Typical features for a Digital Signage CMS include:
- Uploading and delivery of multimedia assets, like video, image and sound files.
- Managing web content (online or offline) to be shown on the screen.
- Compiling these assets into Playlists.
- Using/Creating layouts with zones, and splitting the screen to multiple areas, with different content on different parts of the screen.
- Scheduling content to be displayed during specific blocks of time.
- Monitoring players, including screenshots and online/offline reporting and notifications.
- Showing tickers (scrolling text), with support for an RSS feed as a source of data.
- Supporting screens both in landscape and portrait orientation.
- Mass player management, through player groups or tags.
There are advanced features that not all platforms support. Most of these have to do with content management and interaction, and we will just scratch the surface of what is out there.
- Sub-playlists, with complex inclusion/exclusion and sorting rules.
- Campaigns, for setting media activation timeframes, aggregate playback reporting (how many times or for how long(seconds) a Media has been shown on screen) and producing automated reports.
- Conditional content, to show up on specific events or triggers from user interaction or external triggers (cameras, sensors, etc).
- API for the CMS, to automate content management and integrate with other systems.
- Multiple CMS users, with granular access control for specific items by specific users or user groups.
- Enhanced security features, like Single Sign-On, Two-Factor Authentication, IP address ACLs, and such.
- Centralized content assignment, based on Groups or Tags such as state, store or section for a network of screens where each is located in different places.
As always, your requirements are your best criteria. But everything has a price. Balancing your needs with your budget is pretty important.
Also, keep in mind that the CMS selection is not irrelevant to the media players or the screens you will use. There are CMS solutions that support only a specific type of media player (PC, Android, Raspberry Pi, etc), while others work without a player but with specific types of digital signage screens (WebOS by LG, SSSP by Samsung, Raspberry Pi embedded in NEC, etc).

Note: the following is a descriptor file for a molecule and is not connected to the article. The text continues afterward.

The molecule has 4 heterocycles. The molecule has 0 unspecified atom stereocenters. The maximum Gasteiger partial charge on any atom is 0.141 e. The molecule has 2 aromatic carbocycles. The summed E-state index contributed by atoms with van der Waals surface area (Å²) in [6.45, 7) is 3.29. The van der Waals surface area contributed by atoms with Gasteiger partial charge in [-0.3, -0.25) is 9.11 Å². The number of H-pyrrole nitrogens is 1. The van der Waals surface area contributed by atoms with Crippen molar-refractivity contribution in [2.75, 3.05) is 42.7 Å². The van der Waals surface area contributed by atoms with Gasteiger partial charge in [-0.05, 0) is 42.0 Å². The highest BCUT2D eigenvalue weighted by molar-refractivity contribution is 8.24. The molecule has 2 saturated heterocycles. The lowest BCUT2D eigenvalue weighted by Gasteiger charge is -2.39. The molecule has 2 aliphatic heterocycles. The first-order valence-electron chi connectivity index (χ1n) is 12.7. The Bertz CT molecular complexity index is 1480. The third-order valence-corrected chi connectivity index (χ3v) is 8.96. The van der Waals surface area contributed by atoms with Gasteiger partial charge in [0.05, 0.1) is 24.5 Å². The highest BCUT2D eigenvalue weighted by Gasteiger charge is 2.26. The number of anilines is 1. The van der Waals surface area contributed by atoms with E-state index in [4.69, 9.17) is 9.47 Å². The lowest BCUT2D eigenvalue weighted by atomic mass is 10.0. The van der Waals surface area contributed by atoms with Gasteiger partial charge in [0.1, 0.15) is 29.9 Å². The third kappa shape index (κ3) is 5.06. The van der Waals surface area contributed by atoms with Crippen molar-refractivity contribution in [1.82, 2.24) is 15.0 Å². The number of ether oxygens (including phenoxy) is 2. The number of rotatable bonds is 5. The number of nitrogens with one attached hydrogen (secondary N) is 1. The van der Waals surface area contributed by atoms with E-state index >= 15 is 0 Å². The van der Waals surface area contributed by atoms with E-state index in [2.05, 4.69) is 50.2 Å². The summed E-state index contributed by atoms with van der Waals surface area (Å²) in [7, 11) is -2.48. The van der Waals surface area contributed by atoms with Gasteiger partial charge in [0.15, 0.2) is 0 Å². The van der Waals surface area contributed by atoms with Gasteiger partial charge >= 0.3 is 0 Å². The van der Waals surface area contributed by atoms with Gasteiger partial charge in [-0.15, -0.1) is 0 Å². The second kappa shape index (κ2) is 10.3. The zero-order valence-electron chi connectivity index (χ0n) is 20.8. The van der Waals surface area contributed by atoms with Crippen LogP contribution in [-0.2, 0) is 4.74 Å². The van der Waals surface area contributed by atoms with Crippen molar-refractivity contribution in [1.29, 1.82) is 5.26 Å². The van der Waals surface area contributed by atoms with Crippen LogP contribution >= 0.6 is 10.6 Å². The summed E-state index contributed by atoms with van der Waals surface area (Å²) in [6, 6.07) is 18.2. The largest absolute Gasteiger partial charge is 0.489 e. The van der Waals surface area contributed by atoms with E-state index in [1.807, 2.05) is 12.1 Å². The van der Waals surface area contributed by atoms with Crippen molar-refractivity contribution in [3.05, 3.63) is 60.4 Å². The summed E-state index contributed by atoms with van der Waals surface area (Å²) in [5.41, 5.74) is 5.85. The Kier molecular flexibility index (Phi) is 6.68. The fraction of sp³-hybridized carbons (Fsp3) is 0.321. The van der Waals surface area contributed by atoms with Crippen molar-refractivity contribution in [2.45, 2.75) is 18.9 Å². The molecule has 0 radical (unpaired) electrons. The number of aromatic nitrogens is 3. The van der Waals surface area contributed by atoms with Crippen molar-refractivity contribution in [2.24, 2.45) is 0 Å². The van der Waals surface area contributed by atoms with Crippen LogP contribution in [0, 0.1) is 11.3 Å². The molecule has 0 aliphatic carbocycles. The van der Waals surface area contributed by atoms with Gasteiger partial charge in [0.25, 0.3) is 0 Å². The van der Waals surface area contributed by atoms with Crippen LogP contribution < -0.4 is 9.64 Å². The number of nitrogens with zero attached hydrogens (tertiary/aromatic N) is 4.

How should you move forward then?
First, make sure that the CMS solution you choose has all the basic features we mentioned above. These are the absolute minimum for any type of project and it covers the vast majority of use cases, so it is very likely to cover yours as well. Then, from the advanced features section above or from your own desired features list, write down those that are crucial to your case. Make sure you only include the ones that you really need and cannot do without. This is your “must-have” list. From that point, there a lot of “nice-to-have” features you can note down, which might make a difference in your final decision.
In addition to features and pricing, you should definitely consider how easy to use the CMS is. If you are non-IT or you are setting up a solution to be used by non-IT people, then it is important that the CMS is user-friendly. It should allow people to effectively manage content without special training or needing to jot down step-by-step notes with steps and so on. The basic CMS functions should be self-explanatory, in order to make it easier for any type of user (HR, Marketing, Management, etc) to use it without any assistance going forward.
Finally, most commercial solutions provide a free or trial account that you can use to evaluate their services. Get your hands dirty, it will pay off.
Here is a list of pitfalls you should really watch out for.
- Make sure that the CMS is constantly under development. This will ensure that you will get more value down the road as the market and technology progress.
- Ensure that your investment (both in time and money) will last at least 5 years.
Players come in many different flavors. You will see providers making heavy statements, promoting their hardware solution as the best-in-breed and the way of the future. Well, things are simpler than that.
Digital Signage Players are separated manly based on the computing architecture they work on. And so, they fall under the following categories:
Intel / x86: By far, the oldest and most expensive solution, regular computers can be used for running digital signage player software. These include standalone players as well as specialized players that are embedded in the screen itself, or are slotted in the screen.
Android: Android players dominate the mid- and low-end of the market. Vendors provide an Android app that you can (likely) deploy to any Android-powered device and use it as a digital signage player. On top of that, using the app with some specific Android players recommended by the vendor, allows you to do more advanced things remotely (like configuring system settings, wifi, reboot, etc). On the plus side, you can also use Android tablets with a built-in touchscreen for touch-interactive applications.
Pure HTML5: Some providers choose not to bind to any specific hardware platform and use an HTML5 playback webpage that you can use with any browser on any type of Internet-enabled device.